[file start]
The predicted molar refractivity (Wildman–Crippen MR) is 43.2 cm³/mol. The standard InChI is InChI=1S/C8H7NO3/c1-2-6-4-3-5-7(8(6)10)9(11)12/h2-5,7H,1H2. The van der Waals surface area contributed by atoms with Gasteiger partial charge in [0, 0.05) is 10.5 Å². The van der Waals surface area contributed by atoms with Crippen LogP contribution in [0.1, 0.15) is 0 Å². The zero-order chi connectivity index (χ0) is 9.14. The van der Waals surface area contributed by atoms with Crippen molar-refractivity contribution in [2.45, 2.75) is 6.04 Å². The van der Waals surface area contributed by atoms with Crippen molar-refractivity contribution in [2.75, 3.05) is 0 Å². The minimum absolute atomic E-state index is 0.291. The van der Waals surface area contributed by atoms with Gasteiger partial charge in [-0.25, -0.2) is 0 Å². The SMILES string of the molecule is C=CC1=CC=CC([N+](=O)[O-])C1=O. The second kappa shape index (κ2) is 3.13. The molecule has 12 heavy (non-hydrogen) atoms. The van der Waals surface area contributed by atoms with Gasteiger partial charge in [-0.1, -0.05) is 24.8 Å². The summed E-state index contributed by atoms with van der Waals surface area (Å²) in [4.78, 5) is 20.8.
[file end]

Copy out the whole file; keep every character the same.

The predicted molar refractivity (Wildman–Crippen MR) is 43.2 cm³/mol. The standard InChI is InChI=1S/C8H7NO3/c1-2-6-4-3-5-7(8(6)10)9(11)12/h2-5,7H,1H2. The van der Waals surface area contributed by atoms with Gasteiger partial charge in [0, 0.05) is 10.5 Å². The van der Waals surface area contributed by atoms with Crippen LogP contribution in [0.1, 0.15) is 0 Å². The zero-order chi connectivity index (χ0) is 9.14. The van der Waals surface area contributed by atoms with Crippen molar-refractivity contribution in [2.45, 2.75) is 6.04 Å². The van der Waals surface area contributed by atoms with Crippen molar-refractivity contribution in [2.75, 3.05) is 0 Å². The minimum absolute atomic E-state index is 0.291. The van der Waals surface area contributed by atoms with Gasteiger partial charge in [-0.25, -0.2) is 0 Å². The SMILES string of the molecule is C=CC1=CC=CC([N+](=O)[O-])C1=O. The second kappa shape index (κ2) is 3.13. The molecule has 12 heavy (non-hydrogen) atoms. The van der Waals surface area contributed by atoms with Gasteiger partial charge in [-0.1, -0.05) is 24.8 Å². The summed E-state index contributed by atoms with van der Waals surface area (Å²) in [4.78, 5) is 20.8.